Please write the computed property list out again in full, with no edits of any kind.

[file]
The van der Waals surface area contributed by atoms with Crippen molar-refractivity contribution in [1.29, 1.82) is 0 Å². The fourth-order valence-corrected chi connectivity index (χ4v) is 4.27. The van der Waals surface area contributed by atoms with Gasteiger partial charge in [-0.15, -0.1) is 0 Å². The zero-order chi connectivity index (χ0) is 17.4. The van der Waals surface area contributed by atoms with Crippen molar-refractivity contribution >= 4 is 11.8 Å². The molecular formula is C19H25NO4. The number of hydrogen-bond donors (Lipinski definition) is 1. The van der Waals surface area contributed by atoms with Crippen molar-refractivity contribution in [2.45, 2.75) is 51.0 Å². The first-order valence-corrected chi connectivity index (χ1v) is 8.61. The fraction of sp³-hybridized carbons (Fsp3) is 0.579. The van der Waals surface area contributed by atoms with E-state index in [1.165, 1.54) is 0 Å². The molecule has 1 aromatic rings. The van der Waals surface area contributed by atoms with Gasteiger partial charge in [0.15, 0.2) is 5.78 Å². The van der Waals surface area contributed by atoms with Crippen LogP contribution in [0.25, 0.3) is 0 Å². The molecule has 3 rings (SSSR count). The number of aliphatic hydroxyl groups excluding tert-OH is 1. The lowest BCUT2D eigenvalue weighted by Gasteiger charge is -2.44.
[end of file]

The van der Waals surface area contributed by atoms with Crippen molar-refractivity contribution in [1.29, 1.82) is 0 Å². The fourth-order valence-corrected chi connectivity index (χ4v) is 4.27. The van der Waals surface area contributed by atoms with Gasteiger partial charge in [-0.15, -0.1) is 0 Å². The zero-order chi connectivity index (χ0) is 17.4. The van der Waals surface area contributed by atoms with Crippen molar-refractivity contribution >= 4 is 11.8 Å². The molecular formula is C19H25NO4. The number of hydrogen-bond donors (Lipinski definition) is 1. The van der Waals surface area contributed by atoms with Crippen molar-refractivity contribution in [2.45, 2.75) is 51.0 Å². The first-order valence-corrected chi connectivity index (χ1v) is 8.61. The fraction of sp³-hybridized carbons (Fsp3) is 0.579. The van der Waals surface area contributed by atoms with E-state index in [1.165, 1.54) is 0 Å². The molecule has 1 aromatic rings. The van der Waals surface area contributed by atoms with Gasteiger partial charge in [0.15, 0.2) is 5.78 Å². The van der Waals surface area contributed by atoms with Crippen LogP contribution in [0.25, 0.3) is 0 Å². The molecule has 3 rings (SSSR count). The number of aliphatic hydroxyl groups excluding tert-OH is 1. The lowest BCUT2D eigenvalue weighted by Gasteiger charge is -2.44.